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22 September 2017

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PRESS RELEASE: 

New treaty effectiveness will depend on adequacy of data to be collected, say NGOs  

Geneva, Switzerland


Prior to the start of the first Conference of Parties (COP1), the Zero Mercury Working Group (ZMWG) welcomed the entry into force of the Minamata Convention. 

“While there are alternatives to mercury, there are no alternatives to global cooperation,” said Michael Bender, international ZMWG coordinator. “We applaud the world’s governments for committing to curtail this dangerous neurotoxin.”

The First Conference of the Parties will take place from 24 to 29 September 2017 in Geneva, Switzerland.  Over 1,000 delegates and around 50 ministers are expected to assemble in Geneva to celebrate and lay the groundwork for the treaty’s overall effectiveness.
 
During the prior negotiations, the Intergovernmental Negotiation Committee (INC) approved many of the forms and guidance that the Convention specifies must be adopted at COP 1, which are needed for the swift and smooth launch and running of the Convention.  These include guidance documents on identifying stocks, determining best available technologies and reducing mercury use in small scale gold mining; as well as forms for trade procedures and for exemptions from certain deadlines.

“These INC approvals were achieved by consensus after considerable deliberations, and are ready for approval without further debate,” said Satish Sinha, Toxics Link India.

Among the most critical open issues to be discussed at COP1 are the reporting requirements, which will provide critical information on both the global mercury situation and the effectiveness of the Convention in achieving mercury reductions.   Particularly critical to collect will be data on mercury production and trade, which can change significantly in a short period of time.

 “Countries will not have readily available information about production and trade in bordering countries or within their region, unless there is frequent reporting under the Convention,” said David Lennett, Senior Attorney for the Natural Resources Defense Council “Many borders between countries are “porous,” and where a significant portion of mercury trade is informal/illegal.   Good data on legal trade flows will enable actions to address illegal trade, all of which has a huge impact on artisanal and small scale gold mining, the largest source of mercury pollution globally.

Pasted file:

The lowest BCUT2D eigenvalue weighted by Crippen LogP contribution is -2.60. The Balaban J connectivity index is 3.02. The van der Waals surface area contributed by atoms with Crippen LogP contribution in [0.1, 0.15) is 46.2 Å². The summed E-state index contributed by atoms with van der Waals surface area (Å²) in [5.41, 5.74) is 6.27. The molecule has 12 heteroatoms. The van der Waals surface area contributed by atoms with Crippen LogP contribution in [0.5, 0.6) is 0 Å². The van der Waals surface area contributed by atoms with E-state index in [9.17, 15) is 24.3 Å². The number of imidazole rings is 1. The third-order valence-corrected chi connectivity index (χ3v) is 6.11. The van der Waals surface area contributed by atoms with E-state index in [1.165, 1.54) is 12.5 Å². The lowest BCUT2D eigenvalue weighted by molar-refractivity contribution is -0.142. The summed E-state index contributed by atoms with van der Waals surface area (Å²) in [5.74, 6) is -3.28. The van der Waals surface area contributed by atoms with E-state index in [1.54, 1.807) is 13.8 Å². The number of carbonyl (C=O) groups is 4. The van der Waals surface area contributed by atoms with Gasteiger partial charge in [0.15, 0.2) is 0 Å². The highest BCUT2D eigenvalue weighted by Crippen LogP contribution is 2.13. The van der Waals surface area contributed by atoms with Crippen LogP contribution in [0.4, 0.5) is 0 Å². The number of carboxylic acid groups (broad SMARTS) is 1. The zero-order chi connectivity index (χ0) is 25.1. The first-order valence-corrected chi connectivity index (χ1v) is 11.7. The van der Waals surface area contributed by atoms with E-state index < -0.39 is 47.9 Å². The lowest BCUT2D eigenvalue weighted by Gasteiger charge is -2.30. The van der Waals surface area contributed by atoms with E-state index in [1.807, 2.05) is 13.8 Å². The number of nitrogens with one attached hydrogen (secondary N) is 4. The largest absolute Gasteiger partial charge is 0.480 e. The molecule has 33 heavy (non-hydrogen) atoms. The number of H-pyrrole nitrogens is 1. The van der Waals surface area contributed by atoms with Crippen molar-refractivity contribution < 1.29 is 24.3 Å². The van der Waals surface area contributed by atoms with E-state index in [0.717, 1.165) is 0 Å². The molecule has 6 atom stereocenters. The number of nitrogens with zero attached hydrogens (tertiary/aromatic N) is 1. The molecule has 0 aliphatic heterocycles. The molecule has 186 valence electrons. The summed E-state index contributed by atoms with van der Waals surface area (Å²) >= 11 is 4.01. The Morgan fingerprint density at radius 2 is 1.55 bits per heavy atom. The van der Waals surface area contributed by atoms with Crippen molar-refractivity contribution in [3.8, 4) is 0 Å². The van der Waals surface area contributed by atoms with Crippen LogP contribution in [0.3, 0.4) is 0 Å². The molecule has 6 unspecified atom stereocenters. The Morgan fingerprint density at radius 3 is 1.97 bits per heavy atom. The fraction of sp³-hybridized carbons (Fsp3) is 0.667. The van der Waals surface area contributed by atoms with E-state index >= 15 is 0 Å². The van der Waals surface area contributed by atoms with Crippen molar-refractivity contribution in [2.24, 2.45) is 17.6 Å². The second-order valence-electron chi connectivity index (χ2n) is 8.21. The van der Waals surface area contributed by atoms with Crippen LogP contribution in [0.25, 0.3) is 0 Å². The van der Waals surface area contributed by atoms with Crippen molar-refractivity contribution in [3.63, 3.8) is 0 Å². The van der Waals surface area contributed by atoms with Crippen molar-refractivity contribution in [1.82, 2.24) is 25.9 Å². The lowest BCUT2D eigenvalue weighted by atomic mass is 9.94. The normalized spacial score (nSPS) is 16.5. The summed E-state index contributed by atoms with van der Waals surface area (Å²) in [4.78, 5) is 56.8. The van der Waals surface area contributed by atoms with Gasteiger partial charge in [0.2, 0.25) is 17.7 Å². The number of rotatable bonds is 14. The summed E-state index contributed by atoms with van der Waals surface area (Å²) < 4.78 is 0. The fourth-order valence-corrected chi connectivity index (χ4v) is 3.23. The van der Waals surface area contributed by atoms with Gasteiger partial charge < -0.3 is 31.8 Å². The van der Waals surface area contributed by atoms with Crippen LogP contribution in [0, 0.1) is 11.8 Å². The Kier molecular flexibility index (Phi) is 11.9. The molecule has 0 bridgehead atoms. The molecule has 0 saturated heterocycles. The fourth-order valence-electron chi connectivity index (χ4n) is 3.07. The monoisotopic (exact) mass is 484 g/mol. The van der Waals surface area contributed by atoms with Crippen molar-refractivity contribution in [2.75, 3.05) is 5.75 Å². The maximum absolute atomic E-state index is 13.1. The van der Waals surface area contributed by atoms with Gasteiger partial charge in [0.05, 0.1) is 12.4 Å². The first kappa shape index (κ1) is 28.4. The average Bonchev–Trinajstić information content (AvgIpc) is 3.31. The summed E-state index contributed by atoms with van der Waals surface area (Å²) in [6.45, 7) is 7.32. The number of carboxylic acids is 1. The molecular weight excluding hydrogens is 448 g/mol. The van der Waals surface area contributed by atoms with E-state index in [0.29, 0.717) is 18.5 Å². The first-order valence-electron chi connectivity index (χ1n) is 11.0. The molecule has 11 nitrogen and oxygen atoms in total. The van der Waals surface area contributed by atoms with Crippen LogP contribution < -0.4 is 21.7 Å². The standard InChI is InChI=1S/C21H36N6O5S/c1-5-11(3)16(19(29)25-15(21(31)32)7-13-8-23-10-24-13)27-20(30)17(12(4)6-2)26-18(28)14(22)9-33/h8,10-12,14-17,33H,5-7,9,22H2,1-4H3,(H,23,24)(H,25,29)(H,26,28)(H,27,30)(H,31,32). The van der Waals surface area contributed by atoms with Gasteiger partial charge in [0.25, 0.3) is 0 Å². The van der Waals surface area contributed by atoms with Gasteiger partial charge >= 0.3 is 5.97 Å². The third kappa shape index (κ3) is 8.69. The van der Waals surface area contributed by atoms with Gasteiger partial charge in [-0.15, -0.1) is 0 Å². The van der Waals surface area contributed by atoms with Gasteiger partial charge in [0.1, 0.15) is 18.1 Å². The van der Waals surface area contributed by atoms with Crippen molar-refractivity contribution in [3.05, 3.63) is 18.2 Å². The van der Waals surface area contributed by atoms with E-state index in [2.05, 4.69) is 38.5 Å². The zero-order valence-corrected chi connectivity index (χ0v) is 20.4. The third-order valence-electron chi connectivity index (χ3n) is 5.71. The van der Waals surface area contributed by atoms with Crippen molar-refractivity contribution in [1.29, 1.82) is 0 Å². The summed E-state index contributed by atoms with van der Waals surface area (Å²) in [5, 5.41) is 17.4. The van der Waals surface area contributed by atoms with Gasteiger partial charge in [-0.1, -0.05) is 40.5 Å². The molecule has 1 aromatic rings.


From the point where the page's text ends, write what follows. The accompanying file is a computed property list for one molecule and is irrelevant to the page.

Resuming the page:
Mercury is a global pollutant that travels long distances. Its most toxic form – methylmercury - accumulates in large predatory fish and is taken up in our bodies through eating fish, with the worst impacts on babies in utero

For more information, see:

http://www.mercuryconvention.org

www.zeromercury.org

Contacts:


Elena Lymberidi-Settimo, Project Coordinator ‘Zero Mercury Campaign’, European Environmental Bureau, ZMWG International Coordinator
T: +32 2 2891301,  This e-mail address is being protected from spambots. You need JavaScript enabled to view it "> This e-mail address is being protected from spambots. You need JavaScript enabled to view it

Michael Bender, ZMWG International Coordinator, T: +1 802 917 8222,   This e-mail address is being protected from spambots. You need JavaScript enabled to view it "> This e-mail address is being protected from spambots. You need JavaScript enabled to view it

For information on reporting, please contact David Lennett, Natural Resources Defense Council, T:  +1 202 460 8517   This e-mail address is being protected from spambots. You need JavaScript enabled to view it "> This e-mail address is being protected from spambots. You need JavaScript enabled to view it

For further information, please contact:

*The Zero Mercury Working Group (ZMWG) is an international coalition of over 95 public interest environmental and health non-governmental organizations from more than 50 countries from around the world formed in 2005 by the European Environmental Bureau and the Mercury Policy Project.  ZMWG strives for zero supply, demand, and emissions of mercury from all anthropogenic sources, with the goal of reducing mercury in the global environment to a minimum.  Our mission is to advocate and support the adoption and implementation of a legally binding instrument which contains mandatory obligations to eliminate where feasible, and otherwise minimize, the global supply and trade of mercury, the global demand for mercury, anthropogenic releases of mercury to the environment, and human and wildlife exposure to mercury.